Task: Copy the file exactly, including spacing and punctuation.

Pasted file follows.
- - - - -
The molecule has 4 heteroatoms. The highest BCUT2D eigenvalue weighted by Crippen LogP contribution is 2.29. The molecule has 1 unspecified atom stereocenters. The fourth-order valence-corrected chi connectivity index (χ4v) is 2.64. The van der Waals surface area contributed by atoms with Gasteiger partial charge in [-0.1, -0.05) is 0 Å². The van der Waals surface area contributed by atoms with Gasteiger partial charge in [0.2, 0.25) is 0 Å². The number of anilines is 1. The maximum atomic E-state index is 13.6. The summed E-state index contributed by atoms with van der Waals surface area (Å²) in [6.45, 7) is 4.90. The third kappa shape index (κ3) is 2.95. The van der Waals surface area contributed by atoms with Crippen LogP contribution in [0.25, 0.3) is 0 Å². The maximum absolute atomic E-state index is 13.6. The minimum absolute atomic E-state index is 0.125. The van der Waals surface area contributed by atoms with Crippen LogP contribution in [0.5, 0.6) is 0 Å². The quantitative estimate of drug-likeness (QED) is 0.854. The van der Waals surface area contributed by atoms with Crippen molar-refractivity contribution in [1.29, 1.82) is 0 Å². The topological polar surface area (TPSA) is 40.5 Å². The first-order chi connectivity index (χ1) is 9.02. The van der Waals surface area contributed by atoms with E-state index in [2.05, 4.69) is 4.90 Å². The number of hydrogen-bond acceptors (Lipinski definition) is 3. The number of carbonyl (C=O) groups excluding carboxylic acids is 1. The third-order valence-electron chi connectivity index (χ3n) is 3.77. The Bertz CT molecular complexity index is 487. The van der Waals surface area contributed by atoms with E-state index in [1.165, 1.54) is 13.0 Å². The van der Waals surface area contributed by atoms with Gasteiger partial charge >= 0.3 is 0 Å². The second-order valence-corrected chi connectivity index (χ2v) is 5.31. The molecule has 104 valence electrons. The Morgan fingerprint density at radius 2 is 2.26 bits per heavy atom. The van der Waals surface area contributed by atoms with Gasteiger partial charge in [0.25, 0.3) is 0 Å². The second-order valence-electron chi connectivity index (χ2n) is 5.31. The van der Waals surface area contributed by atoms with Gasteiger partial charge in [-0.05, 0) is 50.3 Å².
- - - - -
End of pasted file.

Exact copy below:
The molecule has 4 heteroatoms. The highest BCUT2D eigenvalue weighted by Crippen LogP contribution is 2.29. The molecule has 1 unspecified atom stereocenters. The fourth-order valence-corrected chi connectivity index (χ4v) is 2.64. The van der Waals surface area contributed by atoms with Gasteiger partial charge in [-0.1, -0.05) is 0 Å². The van der Waals surface area contributed by atoms with Gasteiger partial charge in [0.2, 0.25) is 0 Å². The number of anilines is 1. The maximum atomic E-state index is 13.6. The summed E-state index contributed by atoms with van der Waals surface area (Å²) in [6.45, 7) is 4.90. The third kappa shape index (κ3) is 2.95. The van der Waals surface area contributed by atoms with Crippen LogP contribution in [0.25, 0.3) is 0 Å². The maximum absolute atomic E-state index is 13.6. The minimum absolute atomic E-state index is 0.125. The van der Waals surface area contributed by atoms with Crippen LogP contribution in [0.5, 0.6) is 0 Å². The quantitative estimate of drug-likeness (QED) is 0.854. The van der Waals surface area contributed by atoms with Crippen molar-refractivity contribution in [1.29, 1.82) is 0 Å². The topological polar surface area (TPSA) is 40.5 Å². The first-order chi connectivity index (χ1) is 9.02. The van der Waals surface area contributed by atoms with E-state index in [2.05, 4.69) is 4.90 Å². The number of hydrogen-bond acceptors (Lipinski definition) is 3. The number of carbonyl (C=O) groups excluding carboxylic acids is 1. The third-order valence-electron chi connectivity index (χ3n) is 3.77. The Bertz CT molecular complexity index is 487. The van der Waals surface area contributed by atoms with E-state index in [1.165, 1.54) is 13.0 Å². The van der Waals surface area contributed by atoms with Gasteiger partial charge >= 0.3 is 0 Å². The second-order valence-corrected chi connectivity index (χ2v) is 5.31. The molecule has 104 valence electrons. The Morgan fingerprint density at radius 2 is 2.26 bits per heavy atom. The van der Waals surface area contributed by atoms with Gasteiger partial charge in [0.25, 0.3) is 0 Å². The second-order valence-electron chi connectivity index (χ2n) is 5.31. The van der Waals surface area contributed by atoms with Gasteiger partial charge in [-0.05, 0) is 50.3 Å².